The little piece I am about to start is one I have been wanting to embroider for a very, very long time. It is a newpiece of Or Nue.
A poppy this time...
I don't always prepare a colour sketch for new designs - often just making it up as I go. Or Nue is close to impossible to unpick and it would be a shame to get halfway through it and realise the placement of colour is not right. The tricky part with this design is that the individual shapes (petals) overlap and I will need to find a way to define them or it will end up just looking like a red blob...
So I decided I needed to think it through.. just a bit, to a bit more of a clear idea how to distribute the colours - even if I will only be working with three colours over the gold. It is only a very rough sketch, but I think it enough as a reference for when the 'real' work begins.
I use a light box to get the line drawing onto the silk. It is marked with a 0.1 acid free permanent pen. It is rare I use anything else than these fabulous pens. You can get the most delicate lines it doesn't bleed and unlike pencil, it will not rub off or fade. The only thing to keep in mind, is to only mark lines that are certain to get covered with stitches.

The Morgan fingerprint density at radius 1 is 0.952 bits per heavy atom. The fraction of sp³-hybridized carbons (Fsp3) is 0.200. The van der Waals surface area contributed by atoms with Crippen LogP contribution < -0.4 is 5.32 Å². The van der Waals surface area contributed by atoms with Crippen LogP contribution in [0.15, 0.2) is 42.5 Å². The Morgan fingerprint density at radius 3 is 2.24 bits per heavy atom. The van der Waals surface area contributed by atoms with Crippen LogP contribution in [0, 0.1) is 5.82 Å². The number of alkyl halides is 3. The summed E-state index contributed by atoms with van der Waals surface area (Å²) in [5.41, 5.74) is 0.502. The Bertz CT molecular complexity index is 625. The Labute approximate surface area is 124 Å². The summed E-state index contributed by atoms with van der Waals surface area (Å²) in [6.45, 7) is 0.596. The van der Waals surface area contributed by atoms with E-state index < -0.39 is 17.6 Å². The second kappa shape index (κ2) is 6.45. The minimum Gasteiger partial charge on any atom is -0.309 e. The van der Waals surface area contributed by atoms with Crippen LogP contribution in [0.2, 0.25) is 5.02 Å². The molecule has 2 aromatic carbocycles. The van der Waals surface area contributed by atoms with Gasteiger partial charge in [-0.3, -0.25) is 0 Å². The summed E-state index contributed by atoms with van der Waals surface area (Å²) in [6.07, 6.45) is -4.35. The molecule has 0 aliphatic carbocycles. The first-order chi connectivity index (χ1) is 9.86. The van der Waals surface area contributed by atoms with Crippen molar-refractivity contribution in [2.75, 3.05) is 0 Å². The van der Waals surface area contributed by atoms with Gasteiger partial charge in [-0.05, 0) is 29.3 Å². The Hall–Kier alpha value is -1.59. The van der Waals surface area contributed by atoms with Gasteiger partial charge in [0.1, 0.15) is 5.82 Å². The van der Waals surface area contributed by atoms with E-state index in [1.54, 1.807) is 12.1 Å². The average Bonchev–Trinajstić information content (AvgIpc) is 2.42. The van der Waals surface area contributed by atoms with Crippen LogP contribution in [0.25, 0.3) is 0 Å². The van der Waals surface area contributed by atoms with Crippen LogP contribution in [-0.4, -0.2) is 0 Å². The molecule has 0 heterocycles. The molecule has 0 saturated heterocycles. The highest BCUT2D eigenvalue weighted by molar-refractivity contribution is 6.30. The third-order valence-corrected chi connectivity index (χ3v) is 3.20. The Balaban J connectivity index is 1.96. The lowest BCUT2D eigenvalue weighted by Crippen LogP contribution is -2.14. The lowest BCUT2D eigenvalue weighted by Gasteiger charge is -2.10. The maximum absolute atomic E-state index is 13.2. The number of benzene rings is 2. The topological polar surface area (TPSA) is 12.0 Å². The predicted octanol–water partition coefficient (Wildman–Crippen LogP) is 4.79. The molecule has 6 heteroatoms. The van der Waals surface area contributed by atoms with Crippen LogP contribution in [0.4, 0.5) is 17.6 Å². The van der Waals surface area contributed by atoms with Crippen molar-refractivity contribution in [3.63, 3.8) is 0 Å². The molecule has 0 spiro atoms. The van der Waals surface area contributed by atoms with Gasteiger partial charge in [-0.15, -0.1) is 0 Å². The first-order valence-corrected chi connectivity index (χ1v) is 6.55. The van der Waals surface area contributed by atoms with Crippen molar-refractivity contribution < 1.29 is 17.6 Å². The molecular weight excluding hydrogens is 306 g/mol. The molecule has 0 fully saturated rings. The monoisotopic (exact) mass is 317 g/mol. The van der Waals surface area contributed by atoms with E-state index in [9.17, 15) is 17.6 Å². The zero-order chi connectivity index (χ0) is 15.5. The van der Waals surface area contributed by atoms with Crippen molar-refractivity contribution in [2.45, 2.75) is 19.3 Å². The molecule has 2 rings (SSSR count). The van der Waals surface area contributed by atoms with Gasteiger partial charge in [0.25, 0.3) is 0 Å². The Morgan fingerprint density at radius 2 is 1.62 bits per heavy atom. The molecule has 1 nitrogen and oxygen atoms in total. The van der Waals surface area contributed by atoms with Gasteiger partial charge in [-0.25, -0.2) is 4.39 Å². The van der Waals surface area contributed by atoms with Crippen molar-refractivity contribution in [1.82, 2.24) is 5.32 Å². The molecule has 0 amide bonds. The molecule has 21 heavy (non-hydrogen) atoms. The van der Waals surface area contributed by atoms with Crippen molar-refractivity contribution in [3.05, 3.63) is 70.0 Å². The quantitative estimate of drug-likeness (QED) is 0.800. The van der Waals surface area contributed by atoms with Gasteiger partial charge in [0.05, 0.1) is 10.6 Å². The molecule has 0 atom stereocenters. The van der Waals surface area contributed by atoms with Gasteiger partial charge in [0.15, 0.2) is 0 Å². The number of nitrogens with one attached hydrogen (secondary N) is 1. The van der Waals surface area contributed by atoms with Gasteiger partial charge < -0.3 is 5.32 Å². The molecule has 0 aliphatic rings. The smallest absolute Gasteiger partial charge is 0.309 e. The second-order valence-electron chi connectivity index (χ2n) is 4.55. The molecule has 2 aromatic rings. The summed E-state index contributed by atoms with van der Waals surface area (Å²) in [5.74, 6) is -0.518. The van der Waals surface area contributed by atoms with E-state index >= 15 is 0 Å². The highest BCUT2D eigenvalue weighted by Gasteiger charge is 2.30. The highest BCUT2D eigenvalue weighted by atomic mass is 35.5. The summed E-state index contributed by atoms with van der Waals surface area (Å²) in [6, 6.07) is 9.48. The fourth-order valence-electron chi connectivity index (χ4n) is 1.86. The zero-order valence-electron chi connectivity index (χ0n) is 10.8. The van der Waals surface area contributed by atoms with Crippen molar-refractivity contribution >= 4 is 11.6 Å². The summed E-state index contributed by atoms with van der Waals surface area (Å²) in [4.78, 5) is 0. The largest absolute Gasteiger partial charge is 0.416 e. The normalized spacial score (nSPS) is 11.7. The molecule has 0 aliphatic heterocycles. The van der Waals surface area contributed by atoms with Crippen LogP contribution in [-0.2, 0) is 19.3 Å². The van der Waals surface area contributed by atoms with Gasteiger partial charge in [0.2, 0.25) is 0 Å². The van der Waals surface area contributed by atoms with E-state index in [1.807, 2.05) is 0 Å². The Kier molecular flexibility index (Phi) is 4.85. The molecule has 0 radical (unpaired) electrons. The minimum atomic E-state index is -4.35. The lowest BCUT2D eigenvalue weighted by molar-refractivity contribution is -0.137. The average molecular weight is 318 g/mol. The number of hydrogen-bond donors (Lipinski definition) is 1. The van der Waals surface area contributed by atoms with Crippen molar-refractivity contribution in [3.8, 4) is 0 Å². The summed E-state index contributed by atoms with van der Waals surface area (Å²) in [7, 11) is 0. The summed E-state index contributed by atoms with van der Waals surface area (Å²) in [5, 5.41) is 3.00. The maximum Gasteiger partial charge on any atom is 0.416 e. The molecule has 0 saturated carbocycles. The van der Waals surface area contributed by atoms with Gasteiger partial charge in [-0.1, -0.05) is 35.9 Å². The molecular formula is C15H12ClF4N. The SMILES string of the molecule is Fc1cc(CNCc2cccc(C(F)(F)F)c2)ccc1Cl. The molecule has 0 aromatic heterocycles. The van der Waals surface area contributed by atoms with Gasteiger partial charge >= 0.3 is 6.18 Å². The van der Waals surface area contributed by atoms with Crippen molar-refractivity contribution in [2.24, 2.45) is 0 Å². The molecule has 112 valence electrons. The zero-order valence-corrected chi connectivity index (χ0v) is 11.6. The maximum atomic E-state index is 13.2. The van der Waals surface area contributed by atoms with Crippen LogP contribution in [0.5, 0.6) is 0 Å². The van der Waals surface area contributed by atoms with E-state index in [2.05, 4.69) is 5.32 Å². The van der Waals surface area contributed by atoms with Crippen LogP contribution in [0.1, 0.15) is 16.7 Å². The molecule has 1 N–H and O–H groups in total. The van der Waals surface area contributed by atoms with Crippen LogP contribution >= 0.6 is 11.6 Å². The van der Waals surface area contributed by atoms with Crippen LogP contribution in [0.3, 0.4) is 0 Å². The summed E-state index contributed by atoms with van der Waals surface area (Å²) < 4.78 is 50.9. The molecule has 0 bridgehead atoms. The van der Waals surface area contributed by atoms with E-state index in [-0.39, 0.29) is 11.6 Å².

If you want to try them, just look for Sakura Micron, they are available from most good art suppliers. I find black a little too harsh, so use brown / sepia for most things. The colour works well on most fabrics, even darker colours such as the deep sea green I am using for this project.
I always use a backing fabric when working with metal threads. The backing serves to stabilise and support the upper layer. Metal threads are heavy and in the case of Or Nue there are so many tiny and dense stitches, that stitching without backing is impossible. I don't use a heavy backing for small projects like this one, just calico. I wash it in really hot water is to remove any chemicals. To further stabilise it and make sure it doesn't stretch at all while I stitch, I fuse a woven interfacing onto it. I find that by doing that I get a perfectly stable backing, that will not stretch without it being too heavy. When I layer the fabrics, I place them so the interfacing is trapped between the layers. It seems to work.
Ready to pop into the hoop. I use one with both rings bound when I use backed silk. The silk is so slippery that no matter how careful you are and how tight the hoop is, it slowly slides out if the top ring is not bound.
I am ready...
I hope you too is having a lovely Tuesday